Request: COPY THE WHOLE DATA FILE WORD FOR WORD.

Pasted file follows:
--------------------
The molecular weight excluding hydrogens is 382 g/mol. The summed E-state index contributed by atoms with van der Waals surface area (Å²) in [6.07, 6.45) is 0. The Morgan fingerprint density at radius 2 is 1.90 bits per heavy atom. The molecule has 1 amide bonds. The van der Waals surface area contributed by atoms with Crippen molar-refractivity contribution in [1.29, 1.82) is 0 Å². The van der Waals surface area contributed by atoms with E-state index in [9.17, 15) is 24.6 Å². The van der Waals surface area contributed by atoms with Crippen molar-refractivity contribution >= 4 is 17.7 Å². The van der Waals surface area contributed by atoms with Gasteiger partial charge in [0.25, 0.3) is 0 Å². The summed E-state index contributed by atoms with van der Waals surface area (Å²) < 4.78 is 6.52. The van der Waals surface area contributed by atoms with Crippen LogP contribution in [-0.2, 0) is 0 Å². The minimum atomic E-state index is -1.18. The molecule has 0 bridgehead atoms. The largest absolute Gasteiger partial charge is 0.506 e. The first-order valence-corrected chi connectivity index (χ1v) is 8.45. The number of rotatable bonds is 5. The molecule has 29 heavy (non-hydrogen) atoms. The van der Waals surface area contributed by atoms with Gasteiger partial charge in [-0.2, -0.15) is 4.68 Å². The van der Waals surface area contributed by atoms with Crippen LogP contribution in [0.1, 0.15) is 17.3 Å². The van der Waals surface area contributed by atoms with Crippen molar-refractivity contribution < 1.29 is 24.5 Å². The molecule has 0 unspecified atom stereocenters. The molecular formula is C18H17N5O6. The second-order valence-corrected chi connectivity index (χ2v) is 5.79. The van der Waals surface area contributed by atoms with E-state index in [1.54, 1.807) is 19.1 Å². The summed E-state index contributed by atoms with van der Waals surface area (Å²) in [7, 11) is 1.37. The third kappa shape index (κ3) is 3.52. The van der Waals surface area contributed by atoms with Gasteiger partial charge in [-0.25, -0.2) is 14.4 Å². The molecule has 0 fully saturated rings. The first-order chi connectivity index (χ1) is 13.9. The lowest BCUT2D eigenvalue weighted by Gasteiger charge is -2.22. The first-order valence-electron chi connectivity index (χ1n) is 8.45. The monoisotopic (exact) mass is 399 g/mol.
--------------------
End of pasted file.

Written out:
The molecular weight excluding hydrogens is 382 g/mol. The summed E-state index contributed by atoms with van der Waals surface area (Å²) in [6.07, 6.45) is 0. The Morgan fingerprint density at radius 2 is 1.90 bits per heavy atom. The molecule has 1 amide bonds. The van der Waals surface area contributed by atoms with Crippen molar-refractivity contribution in [1.29, 1.82) is 0 Å². The van der Waals surface area contributed by atoms with E-state index in [9.17, 15) is 24.6 Å². The van der Waals surface area contributed by atoms with Crippen molar-refractivity contribution >= 4 is 17.7 Å². The van der Waals surface area contributed by atoms with Gasteiger partial charge in [0.25, 0.3) is 0 Å². The summed E-state index contributed by atoms with van der Waals surface area (Å²) < 4.78 is 6.52. The van der Waals surface area contributed by atoms with Crippen LogP contribution in [-0.2, 0) is 0 Å². The minimum atomic E-state index is -1.18. The molecule has 0 bridgehead atoms. The largest absolute Gasteiger partial charge is 0.506 e. The first-order valence-corrected chi connectivity index (χ1v) is 8.45. The number of rotatable bonds is 5. The molecule has 29 heavy (non-hydrogen) atoms. The van der Waals surface area contributed by atoms with Gasteiger partial charge in [-0.2, -0.15) is 4.68 Å². The van der Waals surface area contributed by atoms with Crippen LogP contribution in [0.1, 0.15) is 17.3 Å². The van der Waals surface area contributed by atoms with Crippen molar-refractivity contribution < 1.29 is 24.5 Å². The molecule has 0 unspecified atom stereocenters. The molecular formula is C18H17N5O6. The second-order valence-corrected chi connectivity index (χ2v) is 5.79. The van der Waals surface area contributed by atoms with E-state index in [1.54, 1.807) is 19.1 Å². The summed E-state index contributed by atoms with van der Waals surface area (Å²) in [7, 11) is 1.37. The third kappa shape index (κ3) is 3.52. The van der Waals surface area contributed by atoms with Gasteiger partial charge in [-0.25, -0.2) is 14.4 Å². The molecule has 0 fully saturated rings. The first-order chi connectivity index (χ1) is 13.9. The lowest BCUT2D eigenvalue weighted by Gasteiger charge is -2.22. The first-order valence-electron chi connectivity index (χ1n) is 8.45. The monoisotopic (exact) mass is 399 g/mol.